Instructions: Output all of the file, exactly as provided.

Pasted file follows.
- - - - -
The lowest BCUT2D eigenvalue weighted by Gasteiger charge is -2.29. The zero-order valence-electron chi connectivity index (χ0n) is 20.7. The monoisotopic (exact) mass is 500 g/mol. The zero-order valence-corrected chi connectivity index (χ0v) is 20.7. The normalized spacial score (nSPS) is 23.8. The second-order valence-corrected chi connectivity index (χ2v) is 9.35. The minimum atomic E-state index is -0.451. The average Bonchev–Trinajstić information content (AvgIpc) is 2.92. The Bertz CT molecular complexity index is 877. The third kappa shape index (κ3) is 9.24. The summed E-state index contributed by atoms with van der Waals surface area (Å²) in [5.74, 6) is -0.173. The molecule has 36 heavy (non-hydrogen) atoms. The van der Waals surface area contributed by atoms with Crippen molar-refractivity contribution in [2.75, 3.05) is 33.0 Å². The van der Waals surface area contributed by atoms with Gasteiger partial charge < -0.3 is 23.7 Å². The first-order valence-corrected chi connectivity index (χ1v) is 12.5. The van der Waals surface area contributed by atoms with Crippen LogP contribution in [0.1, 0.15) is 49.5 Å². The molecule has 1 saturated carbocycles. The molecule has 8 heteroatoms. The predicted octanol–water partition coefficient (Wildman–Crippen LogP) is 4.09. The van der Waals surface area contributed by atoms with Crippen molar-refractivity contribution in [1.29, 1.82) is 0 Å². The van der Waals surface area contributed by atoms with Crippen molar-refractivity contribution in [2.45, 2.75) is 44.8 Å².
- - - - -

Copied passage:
The lowest BCUT2D eigenvalue weighted by Gasteiger charge is -2.29. The zero-order valence-electron chi connectivity index (χ0n) is 20.7. The monoisotopic (exact) mass is 500 g/mol. The zero-order valence-corrected chi connectivity index (χ0v) is 20.7. The normalized spacial score (nSPS) is 23.8. The second-order valence-corrected chi connectivity index (χ2v) is 9.35. The minimum atomic E-state index is -0.451. The average Bonchev–Trinajstić information content (AvgIpc) is 2.92. The Bertz CT molecular complexity index is 877. The third kappa shape index (κ3) is 9.24. The summed E-state index contributed by atoms with van der Waals surface area (Å²) in [5.74, 6) is -0.173. The molecule has 36 heavy (non-hydrogen) atoms. The van der Waals surface area contributed by atoms with Crippen molar-refractivity contribution in [2.75, 3.05) is 33.0 Å². The van der Waals surface area contributed by atoms with Gasteiger partial charge < -0.3 is 23.7 Å². The first-order valence-corrected chi connectivity index (χ1v) is 12.5. The van der Waals surface area contributed by atoms with Crippen LogP contribution in [0.1, 0.15) is 49.5 Å². The molecule has 1 saturated carbocycles. The molecule has 8 heteroatoms. The predicted octanol–water partition coefficient (Wildman–Crippen LogP) is 4.09. The van der Waals surface area contributed by atoms with Crippen molar-refractivity contribution in [1.29, 1.82) is 0 Å². The van der Waals surface area contributed by atoms with Crippen molar-refractivity contribution in [2.45, 2.75) is 44.8 Å².